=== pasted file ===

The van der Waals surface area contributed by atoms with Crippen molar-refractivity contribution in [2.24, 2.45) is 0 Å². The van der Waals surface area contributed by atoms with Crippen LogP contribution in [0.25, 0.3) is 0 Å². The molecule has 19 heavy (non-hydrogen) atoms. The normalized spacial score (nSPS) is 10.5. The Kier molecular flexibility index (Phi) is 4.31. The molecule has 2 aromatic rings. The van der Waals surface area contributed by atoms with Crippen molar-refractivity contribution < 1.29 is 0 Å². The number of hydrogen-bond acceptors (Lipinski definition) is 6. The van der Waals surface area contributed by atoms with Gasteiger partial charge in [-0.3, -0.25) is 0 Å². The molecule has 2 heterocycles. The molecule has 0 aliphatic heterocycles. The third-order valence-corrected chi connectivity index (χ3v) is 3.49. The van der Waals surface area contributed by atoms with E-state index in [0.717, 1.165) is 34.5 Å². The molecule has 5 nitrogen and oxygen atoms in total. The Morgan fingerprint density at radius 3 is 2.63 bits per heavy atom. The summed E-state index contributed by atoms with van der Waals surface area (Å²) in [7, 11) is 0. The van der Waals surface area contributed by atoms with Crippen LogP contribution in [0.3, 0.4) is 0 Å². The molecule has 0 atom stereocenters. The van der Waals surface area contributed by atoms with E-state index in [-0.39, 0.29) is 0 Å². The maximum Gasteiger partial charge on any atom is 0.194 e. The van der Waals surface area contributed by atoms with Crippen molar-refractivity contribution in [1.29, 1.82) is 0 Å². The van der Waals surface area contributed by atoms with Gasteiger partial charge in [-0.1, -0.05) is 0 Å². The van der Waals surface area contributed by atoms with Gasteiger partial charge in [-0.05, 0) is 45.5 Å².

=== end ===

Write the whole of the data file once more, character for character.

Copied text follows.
The van der Waals surface area contributed by atoms with Crippen molar-refractivity contribution in [2.24, 2.45) is 0 Å². The van der Waals surface area contributed by atoms with Crippen LogP contribution in [0.25, 0.3) is 0 Å². The molecule has 19 heavy (non-hydrogen) atoms. The normalized spacial score (nSPS) is 10.5. The Kier molecular flexibility index (Phi) is 4.31. The molecule has 2 aromatic rings. The van der Waals surface area contributed by atoms with Crippen molar-refractivity contribution < 1.29 is 0 Å². The number of hydrogen-bond acceptors (Lipinski definition) is 6. The van der Waals surface area contributed by atoms with Gasteiger partial charge in [-0.3, -0.25) is 0 Å². The molecule has 2 heterocycles. The molecule has 0 aliphatic heterocycles. The third-order valence-corrected chi connectivity index (χ3v) is 3.49. The van der Waals surface area contributed by atoms with E-state index in [0.717, 1.165) is 34.5 Å². The molecule has 5 nitrogen and oxygen atoms in total. The Morgan fingerprint density at radius 3 is 2.63 bits per heavy atom. The summed E-state index contributed by atoms with van der Waals surface area (Å²) in [7, 11) is 0. The van der Waals surface area contributed by atoms with Crippen LogP contribution in [0.3, 0.4) is 0 Å². The molecule has 0 atom stereocenters. The van der Waals surface area contributed by atoms with E-state index in [-0.39, 0.29) is 0 Å². The maximum Gasteiger partial charge on any atom is 0.194 e. The van der Waals surface area contributed by atoms with Crippen molar-refractivity contribution in [1.29, 1.82) is 0 Å². The van der Waals surface area contributed by atoms with Gasteiger partial charge in [-0.1, -0.05) is 0 Å². The van der Waals surface area contributed by atoms with Gasteiger partial charge in [-0.05, 0) is 45.5 Å².